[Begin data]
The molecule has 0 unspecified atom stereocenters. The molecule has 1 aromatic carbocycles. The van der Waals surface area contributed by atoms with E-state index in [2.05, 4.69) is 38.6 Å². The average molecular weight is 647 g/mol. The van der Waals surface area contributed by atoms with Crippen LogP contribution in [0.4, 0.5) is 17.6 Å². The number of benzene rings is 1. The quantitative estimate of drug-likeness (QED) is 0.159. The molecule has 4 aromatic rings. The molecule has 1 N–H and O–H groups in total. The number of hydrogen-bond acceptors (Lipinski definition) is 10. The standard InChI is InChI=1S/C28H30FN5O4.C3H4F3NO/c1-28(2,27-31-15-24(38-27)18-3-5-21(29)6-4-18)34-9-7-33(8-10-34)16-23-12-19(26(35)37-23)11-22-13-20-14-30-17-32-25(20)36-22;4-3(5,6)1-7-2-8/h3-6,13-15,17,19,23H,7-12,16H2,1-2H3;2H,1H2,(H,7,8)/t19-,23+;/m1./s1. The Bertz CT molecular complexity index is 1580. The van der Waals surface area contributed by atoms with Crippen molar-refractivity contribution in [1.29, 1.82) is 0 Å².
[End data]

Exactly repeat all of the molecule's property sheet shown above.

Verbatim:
The molecule has 0 unspecified atom stereocenters. The molecule has 1 aromatic carbocycles. The van der Waals surface area contributed by atoms with E-state index in [2.05, 4.69) is 38.6 Å². The average molecular weight is 647 g/mol. The van der Waals surface area contributed by atoms with Crippen LogP contribution in [0.4, 0.5) is 17.6 Å². The number of benzene rings is 1. The quantitative estimate of drug-likeness (QED) is 0.159. The molecule has 4 aromatic rings. The molecule has 1 N–H and O–H groups in total. The number of hydrogen-bond acceptors (Lipinski definition) is 10. The standard InChI is InChI=1S/C28H30FN5O4.C3H4F3NO/c1-28(2,27-31-15-24(38-27)18-3-5-21(29)6-4-18)34-9-7-33(8-10-34)16-23-12-19(26(35)37-23)11-22-13-20-14-30-17-32-25(20)36-22;4-3(5,6)1-7-2-8/h3-6,13-15,17,19,23H,7-12,16H2,1-2H3;2H,1H2,(H,7,8)/t19-,23+;/m1./s1. The Bertz CT molecular complexity index is 1580. The van der Waals surface area contributed by atoms with Crippen molar-refractivity contribution in [1.29, 1.82) is 0 Å².